Cloud Hosting

The Need for WordPress Migration Plugins

Adnan Raja December 14, 2017 by under Cloud Hosting 0 Comments

In the 21st century – the Age of Information – most processes, products, and methods today are built to make technology intuitive for users. Modern hardware and software require minimal user intervention. However, somehow, even after 14 years, WordPress has resisted certain intuitive, user-friendly changes. WordPress migrations, in particular, have faced this criticism.

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Why Choose Atlantic.Net Over the Big Guys

Jennifer Rey November 30, 2017 by under Cloud Hosting 0 Comments

Our knowledge and available time drive our choices. For example, suppose you have a leaky faucet. Should you call a handyman or fix it yourself? If you feel comfortable with plumbing, know how things work inside a faucet, and have the time, you’ll probably go to your nearest big box hardware store, buy a few parts, and fix the faucet yourself. On the other hand, if you don’t know anything about faucets, or if you don’t have time to do the repair yourself, you’ll probably call a handyman. Your knowledge about how faucets work and how much time you have drive your decision about how to fix your leaky faucet.

When it comes to cloud server hosting, these factors also apply. If you know a lot about cloud hosting or have people who can manage things for you, selecting a do-it-yourself cloud hosting provider like Amazon AWS, Microsoft Azure, or Google Compute Engine might be a good option for you. However, if you don’t know a lot about cloud server hosting or don’t have the time or people to take care of it, you’ll probably look for a cloud hosting provider who can set you up with the right solution and then make sure it stays up and running.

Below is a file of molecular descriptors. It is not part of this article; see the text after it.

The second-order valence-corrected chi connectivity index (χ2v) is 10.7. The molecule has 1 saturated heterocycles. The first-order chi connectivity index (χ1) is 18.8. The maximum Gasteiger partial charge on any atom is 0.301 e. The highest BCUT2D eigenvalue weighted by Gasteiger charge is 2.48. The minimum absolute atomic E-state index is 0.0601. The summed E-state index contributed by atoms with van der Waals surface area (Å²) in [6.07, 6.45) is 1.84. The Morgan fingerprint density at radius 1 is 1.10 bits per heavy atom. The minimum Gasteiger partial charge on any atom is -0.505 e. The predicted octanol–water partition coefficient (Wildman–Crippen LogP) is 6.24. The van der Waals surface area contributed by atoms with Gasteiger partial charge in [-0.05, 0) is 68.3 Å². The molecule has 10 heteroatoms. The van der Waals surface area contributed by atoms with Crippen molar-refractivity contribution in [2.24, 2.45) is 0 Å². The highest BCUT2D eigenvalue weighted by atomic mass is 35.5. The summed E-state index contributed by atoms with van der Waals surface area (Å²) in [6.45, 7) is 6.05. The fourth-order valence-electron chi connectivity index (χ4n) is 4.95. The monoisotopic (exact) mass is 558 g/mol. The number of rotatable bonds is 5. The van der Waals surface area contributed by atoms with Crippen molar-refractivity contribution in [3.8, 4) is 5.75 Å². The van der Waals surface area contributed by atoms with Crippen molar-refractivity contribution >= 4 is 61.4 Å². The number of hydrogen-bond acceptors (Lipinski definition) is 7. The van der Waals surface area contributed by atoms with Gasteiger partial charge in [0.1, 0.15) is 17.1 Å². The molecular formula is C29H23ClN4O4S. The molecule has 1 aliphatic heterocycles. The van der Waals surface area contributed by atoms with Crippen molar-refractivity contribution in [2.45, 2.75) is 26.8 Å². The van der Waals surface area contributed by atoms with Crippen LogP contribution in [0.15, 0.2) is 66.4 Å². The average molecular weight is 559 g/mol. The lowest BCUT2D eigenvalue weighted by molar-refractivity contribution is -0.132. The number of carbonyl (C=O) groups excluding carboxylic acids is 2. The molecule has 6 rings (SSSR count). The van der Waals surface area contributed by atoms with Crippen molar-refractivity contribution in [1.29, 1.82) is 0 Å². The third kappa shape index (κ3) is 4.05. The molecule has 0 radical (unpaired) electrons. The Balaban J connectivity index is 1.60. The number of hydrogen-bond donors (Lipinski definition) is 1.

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Comparison: Amazon AWS vs. Atlantic.Net

Derek Wiedenhoeft October 28, 2017 by under Cloud Hosting 0 Comments

 

Who you choose to be your Cloud provider is a critical decision that can affect the success of your business. Atlantic.Net offers great, affordable Cloud Hosting solutions for businesses of any size. We’re certain that after you see how we compare with Amazon AWS and the benefits we bring, like customized setup, hybrid solutions, and all-star support, that the decision will be clear.

 

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Encryption in the Atlantic.Net Cloud Platform

Derek Wiedenhoeft October 25, 2017 by under Cloud Hosting 0 Comments

The Atlantic.Net Cloud Platform encrypts customer data stored at rest by default with no additional action required by the customer. This is accomplished through industry standardized encryption mechanisms.

Atlantic.Net believes encryption of customer’s data at rest shouldn’t be an optional feature and is now a requirement of all computing. That’s why our world-class encryption is implemented in a transparent manner, with no further need for configuration by the user.

Key Features
  • Data is automatically encrypted prior to being written to the disk.
  • Data is encrypted using Advanced Encryption Standard 256-bit (AES-256). This encryption standard is the only publicly accessible encryption cipher approved by the National Security Agency (NSA) for top secret information.
  • Each encryption key used to encrypt data is itself encrypted with a set of master keys.

Note: Encryption of data stored at rest is an important part of a broader data security strategy and